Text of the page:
USMLE Step 2

Step 2 CK

Caroline Smith, Class of 2017

  1. About the Test

Step 2 CK will test not only your general medical knowledge and ability to diagnose but also next steps in management of patients (next lab or imaging test, best therapy, etc.). The test is 9 hours and comprised of 8 different 60 minute blocks, with up to 40 questions per block. In general, studying for Step 2 CK takes less prep time than Step 1 with less focus on the nitty-gritty details that you had to know for Step 1.

  1. Study Materials
  • UWorld (a must): Go through UWorld throughout third year as you are doing your clerkships and studying for your shelf exams. It is great already having completed the Qbank at least one time by the time you start studying for Step 2. I recommend going through the Qbank at least another complete pass during your dedicated Step 2 studying time. Just like for Step 1, the Qbank is very comprehensive and you learn a lot by going through the answers to questions.
  • First Aid for the USMLE Step 2 CK (optional): I used this resource. Overall, it is easy to read just like First Aid for Step 1; however, unlike First Aid for Step 1 it is very superficial and is not in any way comprehensive for what you need to know for the test. Don’t use this as your only resource, but it is a good supplement with overall highlights of things you need to know. The rapid review in the back I found very helpful just like for Step 1.
  • USMLE Step 2 Secrets (optional): I had friends who liked this book and thought it was a nice supplement to use in addition to or in place of First Aid for Step 2 CK.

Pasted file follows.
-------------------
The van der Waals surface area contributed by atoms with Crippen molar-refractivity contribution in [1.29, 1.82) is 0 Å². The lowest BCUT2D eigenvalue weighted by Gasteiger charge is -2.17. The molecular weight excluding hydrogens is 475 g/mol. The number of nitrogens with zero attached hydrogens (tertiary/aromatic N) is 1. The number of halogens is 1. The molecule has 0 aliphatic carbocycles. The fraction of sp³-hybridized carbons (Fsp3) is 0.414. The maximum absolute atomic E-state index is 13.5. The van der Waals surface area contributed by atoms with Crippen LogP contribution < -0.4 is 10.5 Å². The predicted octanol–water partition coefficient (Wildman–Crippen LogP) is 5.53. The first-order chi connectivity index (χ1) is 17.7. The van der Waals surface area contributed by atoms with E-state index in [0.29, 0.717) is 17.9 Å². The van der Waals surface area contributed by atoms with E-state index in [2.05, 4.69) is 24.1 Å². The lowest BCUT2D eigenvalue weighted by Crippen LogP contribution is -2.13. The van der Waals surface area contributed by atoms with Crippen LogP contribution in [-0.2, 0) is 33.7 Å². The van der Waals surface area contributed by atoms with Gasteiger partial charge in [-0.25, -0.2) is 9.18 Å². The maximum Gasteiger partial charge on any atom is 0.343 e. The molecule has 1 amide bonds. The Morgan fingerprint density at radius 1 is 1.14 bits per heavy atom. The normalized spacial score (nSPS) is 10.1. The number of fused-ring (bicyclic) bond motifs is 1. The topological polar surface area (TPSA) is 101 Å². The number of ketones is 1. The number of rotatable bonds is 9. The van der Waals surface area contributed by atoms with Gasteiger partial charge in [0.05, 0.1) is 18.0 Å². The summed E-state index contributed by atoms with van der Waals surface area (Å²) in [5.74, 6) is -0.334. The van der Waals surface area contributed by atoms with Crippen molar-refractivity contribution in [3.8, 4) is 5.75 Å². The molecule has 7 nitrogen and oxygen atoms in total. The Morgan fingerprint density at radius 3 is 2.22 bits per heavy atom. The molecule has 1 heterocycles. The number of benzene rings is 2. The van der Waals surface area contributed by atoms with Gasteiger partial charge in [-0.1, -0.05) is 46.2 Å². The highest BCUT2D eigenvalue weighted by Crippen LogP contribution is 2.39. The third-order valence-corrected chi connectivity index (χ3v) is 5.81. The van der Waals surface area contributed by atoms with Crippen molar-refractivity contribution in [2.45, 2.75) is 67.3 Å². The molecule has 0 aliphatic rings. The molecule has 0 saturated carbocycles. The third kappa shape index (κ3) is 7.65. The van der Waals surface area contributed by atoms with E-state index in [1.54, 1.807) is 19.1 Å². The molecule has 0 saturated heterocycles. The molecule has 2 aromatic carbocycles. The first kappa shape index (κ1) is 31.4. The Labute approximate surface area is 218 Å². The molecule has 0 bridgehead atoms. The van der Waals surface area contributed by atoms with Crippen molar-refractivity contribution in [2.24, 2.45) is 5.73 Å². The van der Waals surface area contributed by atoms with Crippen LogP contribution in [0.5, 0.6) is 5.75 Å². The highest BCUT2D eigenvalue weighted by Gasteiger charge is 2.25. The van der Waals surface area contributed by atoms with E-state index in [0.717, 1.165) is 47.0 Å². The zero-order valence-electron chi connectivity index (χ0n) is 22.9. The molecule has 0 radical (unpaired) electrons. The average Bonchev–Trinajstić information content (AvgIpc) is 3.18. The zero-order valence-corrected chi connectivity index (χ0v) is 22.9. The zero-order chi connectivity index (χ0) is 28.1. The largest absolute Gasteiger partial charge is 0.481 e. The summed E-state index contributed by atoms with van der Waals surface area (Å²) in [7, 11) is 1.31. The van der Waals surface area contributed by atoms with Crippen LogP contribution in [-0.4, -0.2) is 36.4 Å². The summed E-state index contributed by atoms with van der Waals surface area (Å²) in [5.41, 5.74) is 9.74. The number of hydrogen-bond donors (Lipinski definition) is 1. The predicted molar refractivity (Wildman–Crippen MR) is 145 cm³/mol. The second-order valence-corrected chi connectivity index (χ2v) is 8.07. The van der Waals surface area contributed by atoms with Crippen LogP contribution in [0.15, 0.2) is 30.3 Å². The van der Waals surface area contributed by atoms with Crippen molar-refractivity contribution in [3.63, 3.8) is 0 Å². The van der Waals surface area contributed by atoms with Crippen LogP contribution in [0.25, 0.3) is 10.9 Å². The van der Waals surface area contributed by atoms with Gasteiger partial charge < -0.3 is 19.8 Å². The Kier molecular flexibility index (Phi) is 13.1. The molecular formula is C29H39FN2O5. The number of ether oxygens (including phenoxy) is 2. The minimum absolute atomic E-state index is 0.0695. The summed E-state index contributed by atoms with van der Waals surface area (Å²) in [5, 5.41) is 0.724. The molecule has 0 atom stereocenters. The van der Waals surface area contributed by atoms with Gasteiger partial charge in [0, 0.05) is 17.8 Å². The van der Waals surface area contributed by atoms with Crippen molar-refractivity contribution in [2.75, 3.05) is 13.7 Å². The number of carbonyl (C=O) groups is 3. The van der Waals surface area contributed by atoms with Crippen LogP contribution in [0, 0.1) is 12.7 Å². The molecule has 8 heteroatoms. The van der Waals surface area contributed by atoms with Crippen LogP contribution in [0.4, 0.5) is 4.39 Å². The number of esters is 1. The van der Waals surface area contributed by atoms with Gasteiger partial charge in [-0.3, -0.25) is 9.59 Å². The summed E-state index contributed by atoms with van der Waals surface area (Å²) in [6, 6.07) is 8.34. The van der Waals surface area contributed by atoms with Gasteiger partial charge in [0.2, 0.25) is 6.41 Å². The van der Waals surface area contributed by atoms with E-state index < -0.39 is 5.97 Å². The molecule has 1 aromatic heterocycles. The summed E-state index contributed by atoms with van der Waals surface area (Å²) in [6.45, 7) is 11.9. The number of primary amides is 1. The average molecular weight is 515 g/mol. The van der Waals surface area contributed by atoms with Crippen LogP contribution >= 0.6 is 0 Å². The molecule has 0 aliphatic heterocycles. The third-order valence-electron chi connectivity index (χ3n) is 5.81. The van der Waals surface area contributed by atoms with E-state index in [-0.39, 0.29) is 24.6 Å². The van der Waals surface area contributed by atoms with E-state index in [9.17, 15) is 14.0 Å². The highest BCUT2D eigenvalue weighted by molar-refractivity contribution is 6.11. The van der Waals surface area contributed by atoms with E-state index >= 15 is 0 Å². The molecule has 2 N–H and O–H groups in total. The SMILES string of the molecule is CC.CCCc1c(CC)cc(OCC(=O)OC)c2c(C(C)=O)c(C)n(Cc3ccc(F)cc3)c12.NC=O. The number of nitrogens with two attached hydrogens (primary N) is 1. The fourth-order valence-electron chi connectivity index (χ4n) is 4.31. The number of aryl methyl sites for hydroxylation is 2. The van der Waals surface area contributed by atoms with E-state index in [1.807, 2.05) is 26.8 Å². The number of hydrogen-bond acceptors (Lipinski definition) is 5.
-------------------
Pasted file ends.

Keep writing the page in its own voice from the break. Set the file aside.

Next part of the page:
• Master the Boards Step 2 CK (optional): Another resource that students found helpful to use instead of First Aid or Step 2 Secrets.
  • NBME Practice tests (optional): I only took one NBME practice test at the beginning of my studying so that I could get a sense of what my baseline score was. Others found it very helpful to take additional practice tests to gauge their progress, but I focused instead on the Qbank, since the NBME tests don’t have answers included.
  1. Prep Time

Deciding whether to take a dedicated month to study vs. taking a very light rotation during Step 2 studying is totally up to you and you knowing how you study best. I took a month off to study and studied intensely for 3 weeks for CK and then took CS the following week. Other classmates took easier rotations (tox, path) and studied during those electives and also felt like they had plenty of time.

  1. Scheduling Your Test

Schedule your test early! You will be happy to be done with it. Most students recommend taking the test in July or August. Also, if you did not do as well on Step 1 as you had hoped, Step 2 is a great way to show you’re a good test taker (because in general most students do much better on Step 2) so make sure to study hard and take the test early enough so that your scores are released by the day residency applications are due.

  1. Other Advice

Studying hard for shelf exams throughout third year definitely helps prepare you for CK, so you are more prepared at baseline than you think! The test is long and just like a shelf exam time you often feel pressed for time to complete each section. Do as many practice questions (I used Uworld) as you can and try to work on managing your time so that you don’t feel rushed on your test day. Just like for Step 1, you will have breaks during your test so bring snacks and warm clothes (the test center is freezing!). Most people do better than they think so study hard and good luck!

Neeta Malviya, Class of 2017

About the Test